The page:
From the Archive: Space, Science, Stamps, and Storytelling

Just used up the last of my stamps on letters to elected officials.  Time to order more.  This post on postage stamps is from January 2016.  I’ll order more flag stamps, given my audience.  Though I have thought about going with Wonder Woman next time….

Admission: I buy far more postage stamps than I’ll ever need for the cards and letters I mail. Something about the imagery—these neat presentations of nature and history and culture—combined with the utility of stamps makes them irresistible. To me, anyway. So, of course, I was excited to see the preview of the USPS’s 2016 stamps, specifically the ones that feature present and former planets and the moon.

Messenger stamps, still unopened

Mercury Messenger stamps, still unopened

The images on these stamps are fascinating, but the visuals interested me less than what I’m hoping their presence signals. Given that many in the US Congress engage is so much science denial, for instance, it’s good to see images of the eight planets and Pluto accompanied by information on the missions and technology that made these images possible. We as citizens need to support this sort of research. And putting eye-catching representations of the results of that research on something as public as stamps will, I hope, bring this need to our collective attention, if in a small way.

Here’s where you’re probably wondering why I’m writing about something as trivial as postage stamps, even if they can promote the wonders of science. Letter writing is essentially a luxury hobby engaged in by a rather small subset of the US population. And most stamps won’t be used for letters but for mailing bills and other business correspondence in circumstances wherein the imagery most likely won’t be noticed.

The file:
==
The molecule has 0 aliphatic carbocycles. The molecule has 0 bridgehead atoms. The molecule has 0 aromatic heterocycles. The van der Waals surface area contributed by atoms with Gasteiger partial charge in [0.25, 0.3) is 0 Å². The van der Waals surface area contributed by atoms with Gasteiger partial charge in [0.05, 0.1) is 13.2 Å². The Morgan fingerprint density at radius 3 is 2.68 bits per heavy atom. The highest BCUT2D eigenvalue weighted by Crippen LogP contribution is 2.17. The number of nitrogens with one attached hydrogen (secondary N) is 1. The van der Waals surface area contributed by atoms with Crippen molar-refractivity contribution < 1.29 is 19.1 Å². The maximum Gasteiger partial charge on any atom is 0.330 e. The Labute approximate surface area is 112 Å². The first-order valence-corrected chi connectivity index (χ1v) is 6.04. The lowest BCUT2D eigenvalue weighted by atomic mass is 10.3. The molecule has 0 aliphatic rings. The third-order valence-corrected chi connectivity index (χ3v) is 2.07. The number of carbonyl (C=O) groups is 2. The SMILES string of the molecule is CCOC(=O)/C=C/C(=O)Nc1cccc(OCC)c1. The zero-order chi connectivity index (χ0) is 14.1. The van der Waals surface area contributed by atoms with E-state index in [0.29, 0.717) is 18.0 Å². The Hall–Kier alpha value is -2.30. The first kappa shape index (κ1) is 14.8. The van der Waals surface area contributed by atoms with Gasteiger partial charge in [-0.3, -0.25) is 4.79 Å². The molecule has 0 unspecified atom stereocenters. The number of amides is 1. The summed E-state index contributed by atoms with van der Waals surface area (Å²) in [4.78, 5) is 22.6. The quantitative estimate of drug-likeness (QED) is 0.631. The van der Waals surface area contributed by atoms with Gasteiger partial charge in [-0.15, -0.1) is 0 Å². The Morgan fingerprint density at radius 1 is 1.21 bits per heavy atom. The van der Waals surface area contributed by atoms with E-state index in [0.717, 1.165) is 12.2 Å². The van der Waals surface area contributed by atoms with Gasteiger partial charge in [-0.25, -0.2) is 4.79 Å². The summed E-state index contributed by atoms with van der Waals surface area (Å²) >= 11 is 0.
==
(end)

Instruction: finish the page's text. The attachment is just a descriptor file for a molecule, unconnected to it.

That said, let’s look at another of the 2016 stamps: those celebrating Star Trek. Yes, Star Trek is science fiction, not science. It’s become part of our national mythos, part of the story that we tell about ourselves as Americans. We’re willing and able to go to the moon; we’re contemplating going to Mars. Why not further out? Why not work—peacefully, with other nations, with a focus on discovery—toward the sort of future Star Trek allows us to imagine ourselves in?

This story telling is the sort of conscientious activity that letter writing is: we craft who we are, who we want to be. Sticking a stamp on a letter may be a minor part of that process, but it is very much a part of it. So yes, there are postage stamps with images of planets and information on how those images were obtained, and that’s a good start. But it’s not enough. Quite often, people deny scientific claims for religious reasons, and religions abound with stories that their respective followers can find themselves in. Anecdotes function in much the same way to promote unfounded health claims. What we need as a nation is more ways of getting ourselves individually and collectively into the stories science tells us.

Can a postage stamp do that? Probably not. But it’s a start.